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How to compute distances between centroids and data matrix (for kmeans algorithm)

Your main question seems to be how to calculate distances between a data matrix and some set of points ("centers").

For this you can write a function that takes as input a data matrix and your set of points and returns distances for each row (point) in the data matrix to all the "centers".

Here is such a function:

myEuclid <- function(points1,
points2) {
    distanceMatrix <- matrix(NA,
nrow=dim(points1)[1], ncol=dim(points2)[1])
    for(i in 1:nrow(points2)) {
        distanceMatrix[,i] <-

points1 is the data matrix with points as rows and dimensions as columns. points2 is the matrix of centers (points as rows again). The first line of code just defines the answer matrix (which will have as many rows as there are rows in the data matrix and as many columns as there are centers). So the point i,j in the result matrix will be the distance from the ith point to the jth center.

Then the for loop iterates over all centers. For each center it computes the euclidean distance from each point to the current center and returns the result. This line here: sqrt(rowSums(t(t(points1)-points2[i,])^2)) is euclidean distance. Inspect it closer and look up the formula if you have any troubles with that. (the transposes there are mainly done to make sure subtraction is being done row-wise).

Now you can also implement k-means algorithm:

myKmeans <- function(x, centers,
distFun, nItter=10) {
    clusterHistory <- vector(nItter,
    centerHistory <- vector(nItter,

    for(i in 1:nItter) {
        distsToCenters <- distFun(x, centers)
        clusters <- apply(distsToCenters, 1,
        centers <- apply(x, 2, tapply,
clusters, mean)
        # Saving history
        clusterHistory[[i]] <- clusters
        centerHistory[[i]] <- centers


As you can see it's also a very simple function - it takes data matrix, centers, your distance function (the one defined above) and number of wanted iterations.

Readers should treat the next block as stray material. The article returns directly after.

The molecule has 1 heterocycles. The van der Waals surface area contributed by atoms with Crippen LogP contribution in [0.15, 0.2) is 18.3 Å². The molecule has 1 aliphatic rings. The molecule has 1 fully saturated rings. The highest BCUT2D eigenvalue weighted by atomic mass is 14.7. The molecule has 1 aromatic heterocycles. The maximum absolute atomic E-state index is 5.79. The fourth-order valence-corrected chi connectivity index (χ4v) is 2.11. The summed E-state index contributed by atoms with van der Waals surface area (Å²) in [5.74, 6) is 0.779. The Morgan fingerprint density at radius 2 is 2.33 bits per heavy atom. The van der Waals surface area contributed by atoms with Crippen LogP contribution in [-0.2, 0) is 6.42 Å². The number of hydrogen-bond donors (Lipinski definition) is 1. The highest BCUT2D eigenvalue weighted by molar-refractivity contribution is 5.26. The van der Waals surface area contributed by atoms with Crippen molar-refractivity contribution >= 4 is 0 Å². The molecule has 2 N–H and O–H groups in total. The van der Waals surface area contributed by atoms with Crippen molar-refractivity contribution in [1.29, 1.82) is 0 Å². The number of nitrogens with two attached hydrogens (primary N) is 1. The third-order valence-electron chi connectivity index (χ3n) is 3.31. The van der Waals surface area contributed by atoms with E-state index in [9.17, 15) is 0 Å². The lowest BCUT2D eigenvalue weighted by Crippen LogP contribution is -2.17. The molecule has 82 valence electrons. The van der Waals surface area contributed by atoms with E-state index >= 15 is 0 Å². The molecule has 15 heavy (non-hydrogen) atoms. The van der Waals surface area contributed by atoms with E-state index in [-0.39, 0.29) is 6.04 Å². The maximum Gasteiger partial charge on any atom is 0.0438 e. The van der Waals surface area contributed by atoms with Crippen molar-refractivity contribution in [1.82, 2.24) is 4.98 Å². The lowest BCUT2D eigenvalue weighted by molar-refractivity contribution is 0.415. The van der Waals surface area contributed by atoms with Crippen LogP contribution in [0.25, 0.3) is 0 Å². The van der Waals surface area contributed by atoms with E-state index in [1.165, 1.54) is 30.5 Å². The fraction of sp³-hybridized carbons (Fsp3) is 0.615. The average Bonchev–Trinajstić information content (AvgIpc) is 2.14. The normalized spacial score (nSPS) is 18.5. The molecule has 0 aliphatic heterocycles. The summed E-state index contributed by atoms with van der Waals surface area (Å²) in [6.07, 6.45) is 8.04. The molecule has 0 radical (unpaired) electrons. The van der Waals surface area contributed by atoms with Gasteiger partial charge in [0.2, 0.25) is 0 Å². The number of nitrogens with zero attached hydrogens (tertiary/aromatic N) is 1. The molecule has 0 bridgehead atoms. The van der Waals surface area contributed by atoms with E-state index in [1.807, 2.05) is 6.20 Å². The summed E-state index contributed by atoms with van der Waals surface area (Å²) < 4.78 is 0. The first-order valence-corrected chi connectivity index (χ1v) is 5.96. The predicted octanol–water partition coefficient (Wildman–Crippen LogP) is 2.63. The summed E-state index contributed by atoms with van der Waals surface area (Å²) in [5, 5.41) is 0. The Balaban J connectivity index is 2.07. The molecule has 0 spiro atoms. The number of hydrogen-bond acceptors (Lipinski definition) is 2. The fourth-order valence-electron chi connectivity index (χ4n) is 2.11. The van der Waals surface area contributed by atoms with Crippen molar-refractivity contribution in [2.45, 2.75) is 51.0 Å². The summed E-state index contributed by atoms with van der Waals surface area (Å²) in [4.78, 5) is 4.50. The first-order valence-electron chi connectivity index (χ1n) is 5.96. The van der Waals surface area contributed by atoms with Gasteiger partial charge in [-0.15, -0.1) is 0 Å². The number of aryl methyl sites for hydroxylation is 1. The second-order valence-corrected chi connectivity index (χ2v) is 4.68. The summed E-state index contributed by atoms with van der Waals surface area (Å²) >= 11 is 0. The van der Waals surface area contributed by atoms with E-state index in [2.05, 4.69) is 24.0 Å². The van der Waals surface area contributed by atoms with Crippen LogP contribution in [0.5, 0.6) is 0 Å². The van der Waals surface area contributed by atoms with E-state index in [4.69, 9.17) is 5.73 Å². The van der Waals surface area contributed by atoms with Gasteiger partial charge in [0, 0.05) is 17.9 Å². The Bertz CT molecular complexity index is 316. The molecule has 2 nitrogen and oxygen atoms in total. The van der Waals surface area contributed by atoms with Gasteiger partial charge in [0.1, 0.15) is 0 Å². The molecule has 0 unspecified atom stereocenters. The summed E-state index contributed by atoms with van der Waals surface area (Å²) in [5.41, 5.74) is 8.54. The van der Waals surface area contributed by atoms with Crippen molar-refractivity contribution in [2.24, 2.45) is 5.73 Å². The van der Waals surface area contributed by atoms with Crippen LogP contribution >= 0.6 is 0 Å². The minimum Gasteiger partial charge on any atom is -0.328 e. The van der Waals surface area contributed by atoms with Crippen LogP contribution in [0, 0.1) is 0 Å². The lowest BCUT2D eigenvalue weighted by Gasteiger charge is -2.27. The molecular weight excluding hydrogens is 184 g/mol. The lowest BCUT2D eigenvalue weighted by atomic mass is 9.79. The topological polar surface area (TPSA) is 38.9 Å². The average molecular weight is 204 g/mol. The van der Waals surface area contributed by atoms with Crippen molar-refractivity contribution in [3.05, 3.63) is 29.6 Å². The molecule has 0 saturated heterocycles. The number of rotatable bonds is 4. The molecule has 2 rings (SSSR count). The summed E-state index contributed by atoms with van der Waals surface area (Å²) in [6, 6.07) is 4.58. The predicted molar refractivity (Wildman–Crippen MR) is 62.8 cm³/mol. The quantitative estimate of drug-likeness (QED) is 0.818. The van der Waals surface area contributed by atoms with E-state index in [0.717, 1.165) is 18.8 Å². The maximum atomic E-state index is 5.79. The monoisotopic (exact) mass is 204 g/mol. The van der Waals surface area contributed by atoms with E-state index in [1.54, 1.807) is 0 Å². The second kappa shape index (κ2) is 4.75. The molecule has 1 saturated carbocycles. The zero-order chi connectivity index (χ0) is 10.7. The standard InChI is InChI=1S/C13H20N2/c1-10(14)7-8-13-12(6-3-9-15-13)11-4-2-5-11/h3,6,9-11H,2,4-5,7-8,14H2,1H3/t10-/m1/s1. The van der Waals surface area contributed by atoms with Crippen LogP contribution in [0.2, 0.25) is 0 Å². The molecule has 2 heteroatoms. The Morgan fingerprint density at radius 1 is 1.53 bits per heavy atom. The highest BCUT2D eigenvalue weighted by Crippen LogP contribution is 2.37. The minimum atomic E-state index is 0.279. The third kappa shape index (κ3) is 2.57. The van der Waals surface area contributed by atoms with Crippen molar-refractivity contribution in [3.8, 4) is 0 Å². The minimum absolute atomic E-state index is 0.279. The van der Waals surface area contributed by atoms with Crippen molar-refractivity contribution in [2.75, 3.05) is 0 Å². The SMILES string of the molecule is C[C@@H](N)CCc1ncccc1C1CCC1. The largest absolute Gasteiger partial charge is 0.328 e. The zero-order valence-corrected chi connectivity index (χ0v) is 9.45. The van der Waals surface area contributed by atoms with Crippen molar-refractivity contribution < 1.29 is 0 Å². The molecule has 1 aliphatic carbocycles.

The clusters are defined by assigning the closest center for each point. And centers are updated as a mean of the points assigned to that center. Which is a basic k-means algorithm).

Let's try it out. Define some random points (in 2d, so number of columns = 2)

mat <- matrix(rnorm(100), ncol=2)

Assign 5 random points from that matrix as initial centers:

centers <- mat[sample(nrow(mat),

Now run the algorithm:

theResult <- myKmeans(mat, centers,
myEuclid, 10)

Here are the centers in the 10th iteration:

        [,1]        [,2]
1 -0.1343239  1.27925285
2 -0.8004432 -0.77838017
3  0.1956119 -0.19193849
4  0.3886721 -1.80298698
5  1.3640693 -0.04091114

Compare that with implemented kmeans function:

theResult2 <- kmeans(mat, centers,
10, algorithm="Forgy")

        [,1]        [,2]
1 -0.1343239  1.27925285
2 -0.8004432 -0.77838017
3  0.1956119 -0.19193849
4  0.3886721 -1.80298698
5  1.3640693 -0.04091114

Works fine. Our function however tracks the iterations. We can plot the progress over the first 4 iterations like this:

for(i in 1:4) {
    plot(mat, col=theResult$clusters[[i]],
main=paste("itteration:", i), xlab="x", ylab="y")
    points(theResult$centers[[i]], cex=3, pch=19,



However this simple design allows for much more. For example if we want to use another kind of distance (not euclidean) we can just use any function that takes data and centers as inputs. Here is one for correlation distances:

myCor <- function(points1, points2)
    return(1 - ((cor(t(points1),

And we then can do Kmeans based on those:

theResult <- myKmeans(mat, centers,
myCor, 10)

The resulting picture for 4 iterations then looks like this:

enter image description here

Even thou we specified 5 clusters - there were 2 left at the end. That is because for 2 dimensions the correlation can have to values - either +1 or -1. Then when looking for the clusters each point get's assigned to one center, even if it has the same distance to multiple centers - the first one get's chosen.

Anyway this is now getting out of scope. The bottom line is that there are many possible distance metrics and one simple function allows you to use any distance you want and track the results over iterations.

Categories : R

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